Responsibly Sourced Materials

Local sourcing of materials is a powerful strategy to enable carbon and energy reduction, circularity, and regeneration – and also better integrate architecture with its context.

Go local for efficiency and impact

The building materials market has a massive global impact, with a majority of emissions being generated by supply chain processes, or transportation and logistics of materials being moved from one corner to the other of the globe. Whereas conventional practices are considered more viable, developing countries rarely have the resources to conform to developed countries’ green building standards and mainstream design practices. All this while sustainable local resources and craftmanship remain overlooked.

Cultural Interlude in Morocco

Vernacular and regional architectures across the world deploy design practices and construction techniques that are deeply rooted with local conditions, be it climatic or cultural.

Responsible sourcing is a practice that seeks to positively impact the livelihood and environment of the local population. It promotes methods that enable responsible and equitable management and extraction of local resources, allowing local material producers and farmers to thrive, and stewardship practices that support local ecosystems regeneration and resilience. Ethical sourcing however starts with design, and architects can take the driving seat in ensuring the materials they work with are conscientiously and responsibly produced, while not only minimizing impact on environments and societies, but promoting value and regeneration.

Building on the strength of clay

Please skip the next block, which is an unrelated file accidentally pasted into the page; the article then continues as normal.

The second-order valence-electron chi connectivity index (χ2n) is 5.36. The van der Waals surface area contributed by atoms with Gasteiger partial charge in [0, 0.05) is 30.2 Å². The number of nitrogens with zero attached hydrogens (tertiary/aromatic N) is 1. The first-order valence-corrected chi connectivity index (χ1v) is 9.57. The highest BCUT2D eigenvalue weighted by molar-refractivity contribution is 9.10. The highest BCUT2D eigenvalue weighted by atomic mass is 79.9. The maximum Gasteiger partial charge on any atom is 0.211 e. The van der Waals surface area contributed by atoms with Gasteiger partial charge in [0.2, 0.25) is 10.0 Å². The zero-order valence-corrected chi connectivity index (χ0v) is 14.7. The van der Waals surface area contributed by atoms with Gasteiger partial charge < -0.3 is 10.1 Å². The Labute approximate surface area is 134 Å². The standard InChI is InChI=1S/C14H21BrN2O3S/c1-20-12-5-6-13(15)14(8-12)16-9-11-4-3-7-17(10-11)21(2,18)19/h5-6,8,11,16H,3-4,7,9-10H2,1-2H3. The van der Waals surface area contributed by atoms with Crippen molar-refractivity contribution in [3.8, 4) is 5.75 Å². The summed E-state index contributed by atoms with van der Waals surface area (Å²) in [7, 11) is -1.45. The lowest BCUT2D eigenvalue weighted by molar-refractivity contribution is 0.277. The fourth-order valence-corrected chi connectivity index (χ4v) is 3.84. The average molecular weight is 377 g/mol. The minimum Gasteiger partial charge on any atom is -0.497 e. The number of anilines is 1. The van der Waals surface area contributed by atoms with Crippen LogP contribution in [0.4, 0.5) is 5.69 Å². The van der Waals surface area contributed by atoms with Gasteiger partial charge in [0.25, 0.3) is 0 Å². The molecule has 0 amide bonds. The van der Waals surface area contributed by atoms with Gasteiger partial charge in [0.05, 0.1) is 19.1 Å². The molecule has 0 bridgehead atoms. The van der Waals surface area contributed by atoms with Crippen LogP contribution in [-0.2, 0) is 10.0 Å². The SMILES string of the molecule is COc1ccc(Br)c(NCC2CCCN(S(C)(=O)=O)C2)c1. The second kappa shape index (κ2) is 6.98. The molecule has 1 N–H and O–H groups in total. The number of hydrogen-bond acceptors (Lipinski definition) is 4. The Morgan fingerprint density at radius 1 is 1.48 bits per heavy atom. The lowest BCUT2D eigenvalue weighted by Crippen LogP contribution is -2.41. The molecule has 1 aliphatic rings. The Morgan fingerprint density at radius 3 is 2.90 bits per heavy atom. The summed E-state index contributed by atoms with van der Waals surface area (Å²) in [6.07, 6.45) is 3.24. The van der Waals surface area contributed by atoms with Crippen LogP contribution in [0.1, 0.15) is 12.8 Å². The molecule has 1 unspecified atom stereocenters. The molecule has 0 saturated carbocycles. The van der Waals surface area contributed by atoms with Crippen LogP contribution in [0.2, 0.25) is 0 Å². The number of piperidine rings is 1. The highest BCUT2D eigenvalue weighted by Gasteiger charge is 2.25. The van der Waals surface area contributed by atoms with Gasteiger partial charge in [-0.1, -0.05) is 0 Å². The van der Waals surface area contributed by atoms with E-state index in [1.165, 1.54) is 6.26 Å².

The Gando Secondary School with passive ventilation system in Burkina Faso, has won multiple accolades from the Holcim Foundation and many more from organizations worldwide. The project has been recognized as iconic within the body of work of Diébédo Francis Kéré, who is the Pritzker Architecture Prize laureate of 2022. Local clay is mixed with aggregates and cement to cast walls on-site based on a two-piece formwork. The project provides more than just a testament to the potential of locally sourced materials.

Project update March 2014 – Secondary school with passive ventilation system, Gando, Burkina Faso

Built by the community, the construction process is an important part of transferring knowledge, whereby locals acquire new building skills that can be reused and taught.

People are sources of creative energy

Referencing her renowned design for the METI School 2007 constructed with earth and bamboo as its principal materials, Anna Heringer explains that, for her, it is essential to involve the local community as sources of creative energy in the construction process, thus stimulating local economies in doing so. In the case of the METI School, designed to create a comfortable and inviting space for students to learn, young children were included in the building process and workers could invest their earnings in other areas of the community.

Norman Foster Foundation - Re-materializing Housing Workshop

Anna Heringer, designer of the METI School also emphasized the importance of empowering women through the creation of opportunities for craftsmanship, such as textile production.

Further reading on responsibly sourced materials